Your pets are part of your family. Dog and cat food can be stored for six months or longer if care is taken. Vacuum sealing bags will extend shelf life. For those that have small dogs, freeze-dried pet foods are an option. Those of us with large dogs will not find freeze-dried pet food to be financially feasible.

If pets require specialized diets or you have exotic pets, you need to realize that it may be impossible or very difficult to find the precise brand or ration that you need. Be sure to stay ahead of this. Keep an extra two months on hand if at all possible. This allows for supply chain disruptions and shipping delays.

Some livestock does better during hard times or periods of supply disruption than others. If you have a lot of pasture and woodland and own grazers, you can likely keep at least some animals with little to no extra input. Your regional climate plays a large role in what you can and cannot do without supplementing food.

Chickens are good foragers if allowed to roam, but in order to lay well, they need extra feed. Geese are more of a grazer. In western North Carolina, we came to the conclusion that geese barely need any grain to survive and reproduce. In fact, they will turn it down in order to graze if given the choice.


People often ask me how much food I think they should have on hand. I think you should have six months at least and preferably a year. At the same time, it takes a while to get to that level, and you need space to store it. Do not feel bad because you cannot immediately stash back a huge cushion of food. Try for a month of extra food initially. That much extra means that you are more prepared than the vast majority of people.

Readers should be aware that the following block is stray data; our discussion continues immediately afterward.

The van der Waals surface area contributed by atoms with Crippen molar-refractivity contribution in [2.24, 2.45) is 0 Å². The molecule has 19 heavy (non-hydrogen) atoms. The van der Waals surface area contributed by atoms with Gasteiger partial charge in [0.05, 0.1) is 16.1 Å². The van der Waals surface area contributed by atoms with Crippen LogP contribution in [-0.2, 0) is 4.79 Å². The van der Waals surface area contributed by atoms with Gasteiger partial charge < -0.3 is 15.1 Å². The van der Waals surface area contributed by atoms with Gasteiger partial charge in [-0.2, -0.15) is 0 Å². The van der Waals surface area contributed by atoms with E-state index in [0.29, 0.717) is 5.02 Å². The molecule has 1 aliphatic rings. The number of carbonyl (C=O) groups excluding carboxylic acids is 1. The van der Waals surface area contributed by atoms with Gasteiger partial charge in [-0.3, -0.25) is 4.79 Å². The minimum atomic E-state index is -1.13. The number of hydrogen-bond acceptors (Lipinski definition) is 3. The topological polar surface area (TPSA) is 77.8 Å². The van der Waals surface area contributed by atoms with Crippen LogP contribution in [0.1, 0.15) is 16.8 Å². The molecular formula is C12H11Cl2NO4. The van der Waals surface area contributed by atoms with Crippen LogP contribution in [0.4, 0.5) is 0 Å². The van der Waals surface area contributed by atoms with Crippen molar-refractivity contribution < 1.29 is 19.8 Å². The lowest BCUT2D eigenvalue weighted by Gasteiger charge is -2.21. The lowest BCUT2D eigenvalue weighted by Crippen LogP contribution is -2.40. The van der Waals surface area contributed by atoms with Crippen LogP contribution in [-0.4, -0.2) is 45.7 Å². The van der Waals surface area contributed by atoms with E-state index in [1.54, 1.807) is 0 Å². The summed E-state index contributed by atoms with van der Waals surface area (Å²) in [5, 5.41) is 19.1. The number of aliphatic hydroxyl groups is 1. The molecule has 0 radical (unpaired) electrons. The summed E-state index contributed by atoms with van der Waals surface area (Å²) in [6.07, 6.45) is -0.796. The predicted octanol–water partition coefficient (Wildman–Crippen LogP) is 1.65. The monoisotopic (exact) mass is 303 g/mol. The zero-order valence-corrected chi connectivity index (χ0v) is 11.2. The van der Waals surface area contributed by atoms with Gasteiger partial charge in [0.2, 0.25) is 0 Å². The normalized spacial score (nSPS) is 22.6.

If space is an issue, freeze-dried food is something to consider. While it is expensive, you can fit a lot of buckets in a hallway closet. Single people and couples in apartments should look at freeze-dried and dehydrated food options. You can save some money by purchasing dehydrated foods.

Here is an example of an inexpensive and shelf-stable 8 day emergency food supply for a single person. You can buy these items and stash them where you have space. These items will fit under most beds.

Augason Farms 72-Hour 1-Person Emergency Food Supply Kit 

This kit contains a total of 8000 calories which is actually enough for an adult to comfortably eat for 4 days. Purchase two of these buckets and you will have enough food for 8 days. Each bucket currently costs $25.98 so for $52+tax you can eat for over a week. These kits are in stock and available.

I advise adding in some canned meat.  You can buy 12 cans containing 5 oz each of chicken breast in water for around $21. So even if you consumed the entire 12 pack of chicken and all the food in the two buckets over 8 days, your total cost would be under $75 or just over $9 per day. Your total calorie consumption would be 2,168 calories per day. Some people may be able to make that much food last even longer.

Sure you might be able to get that many calories for less money if you buy beans and rice but those take a long time to cook. The food in the buckets just has to be boiled and simmered.


Some store-bought water is fine but don’t be the person that puts back pallets of bottled water. It is simply not realistic to put back enough bottled water to see you through an emergency of more than a few days. It is also not worth the safety and health risks of going to stores when people are agitated, scared, and supplies are limited.